60 reflected in inadequate counterpart funding and recurrent cost financing. ADB also tended to provide many small projects in too many sectors, thus reducing the degrees of program coherence, synergy, and economies of scale in portfolio management. 184. The Lao PDR Resident Mission (LRM), established in 2001, is viewed by the Government and other DPs as active in relations with the Government and local aid coordination, and in facilitating project implementation. Currently, three projects118 are delegated to LRM and it will soon be administering two more.119 Greater delegation to LRM should help overcome some implementation issues, such as delayed startup, which several projects face at the moment. LRM is also responsible for preparing the CSP and conducting the CPRM. The first joint CPRM was undertaken in November 2005 with SIDA and the World Bank. LRM is also active in providing support and backup to visiting missionsprocessing, review, and evaluation. 185. At the project level, ADB performance was weak in project preparation and design in some sectors, leading to delayed implementation, cost overruns, and underachievement of outcomes. Project preparation in the water supply sector was done with a bare minimum of PPTA funding. The cost overrun due to poor design led to the abandonment of some systems. Remedial actions have been undertaken in some completed projects, but not yet for the NPTWSSP. In the energy sector, design deficiencies led to a 31% cost overrun in the XHP. Quality at entry problems also led to unexpected negative environmental and social problems in the THHP. In the ANR sector, projects were diffused in different subsectors with no continuity. Some projects were not suited to a time-bound project format. The SCSPP and the Nam Ngum River Basin Development Sector Project aimed at changes in land use and cropping patterns for which there are no existing models, and may take decades to achieve. 186. ADBs performance in the key sectors (transport and energy), which accounted for more than half of total lending during the CAPE period, was noteworthy in terms of focus and continuity of projects and staffing. Substantial critical masses and synergies were generated. In urban development, ADB assistance, including policy dialogue, helped raise awareness of the need for a separate, legal, self-financing, urban administration system, and guided the Government through its establishment. Overall, ADBs performance at the project and program/strategic levels is considered satisfactory, although it varied from sector to sector. Box 1 provides Governments views on how ADB can improve its performance.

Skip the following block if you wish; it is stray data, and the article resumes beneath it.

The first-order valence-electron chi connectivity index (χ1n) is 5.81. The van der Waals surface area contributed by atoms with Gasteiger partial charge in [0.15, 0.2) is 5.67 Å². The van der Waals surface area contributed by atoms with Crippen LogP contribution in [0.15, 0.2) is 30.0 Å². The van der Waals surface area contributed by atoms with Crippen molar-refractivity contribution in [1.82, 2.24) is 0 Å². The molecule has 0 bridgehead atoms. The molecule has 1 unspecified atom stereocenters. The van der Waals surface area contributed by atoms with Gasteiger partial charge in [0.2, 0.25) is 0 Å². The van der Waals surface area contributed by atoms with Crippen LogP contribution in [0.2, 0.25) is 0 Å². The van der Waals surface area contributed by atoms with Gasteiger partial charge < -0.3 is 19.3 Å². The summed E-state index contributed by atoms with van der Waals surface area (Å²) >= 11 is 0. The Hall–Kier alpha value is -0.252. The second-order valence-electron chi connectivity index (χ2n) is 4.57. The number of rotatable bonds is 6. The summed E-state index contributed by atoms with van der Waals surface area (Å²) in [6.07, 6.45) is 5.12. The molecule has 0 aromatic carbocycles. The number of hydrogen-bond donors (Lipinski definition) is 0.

for inputs and outputs, removal of export and exchange rate controls, adoption of new and more liberal land laws, removal of state subsidies, privatizing SOEs, and restructuring and strengthening of MAF (see details in the SAPE for the ANR Sector). In the financial sector, examples included central banking and monetary reforms, consolidation of SCBs, and restructuring and strengthening of BOL. 118 Including the Basic Education (Girls) Project, the GMS: East-West Road Corridor Project, and the Smallholder Development Project (Table A3.1, Appendix 3). 119 Including the Decentralized Irrigation Development and Management Sector Project, and the Northern Area Rural Power Distribution Project (Table A3.1, Appendix 3).

61

Box 1: Governments Views on How ADB Can Improve Performance x Improving Project Monitoring by Increasing the Role of LRM. Delayed implementation and insufficient coordination between international consultants and counterpart staff were perceived to be important issues associated with inadequate ADB monitoring and supervision (including insufficient visits to project sites). The Government suggested that more projects should be delegated to LRMs for administration alongside increasing the number of senior technical staff. Focusing on Smaller Number of Sectors. It was perceived that ADBs sector assistance was not well coordinated to achieve MDGs. The Government suggested that ADB should concentrate on the sectors that it had a longstanding record of good performance, such as in physical infrastructure which also had large GMS benefits, and should take the lead in aid coordination to help the Government prepare a program-based or sector-coordinated approach (e.g., SWIM/SWAP) for the education and health sectors. Improving Assistance Modality to Make It More Integrated and Coherent. The Government suggested that ADB should start using a sector-coordinated approach in such sectors as education and health to increase aid coordination, synergies, and impacts. Since the country has just started to adopt this approach, a strong funding agency should act as a leader, particularly at the beginning of the process. Pursuing Harmonization and Collective Policy Dialogue. Given ADBs longstanding and wellestablished profile as a major development partner in the Lao PDR, there is more scope for ADB to expand its relevance by taking the lead role in donor coordination through (i) harmonizing the preparation of the Country Strategy and Program with other DPs, such as in terms of sector division, synergies, or timing of preparation; and (ii) pursuing collective policy dialogue in a range of important policy issues, including governance. Improving Effectiveness and Participation of Capacity Development Assistance. The Government felt that ADBs capacity development assistance did not perform well due to (i) insufficient monitoring from both sides, and (ii) most of this assistance was provided by standalone technical assistance (TAs) with not much demand from the Government. The Government tended to pay more attention to the implementation of projects and TAs associated with the projects. There should be an improvement in the design of capacity building assistance to be more participatory and in ADB monitoring of this kind of assistance. Sustainability. The Government suggested that ADB should develop a clear strategy when financing projects to ensure that project benefits will be sustained.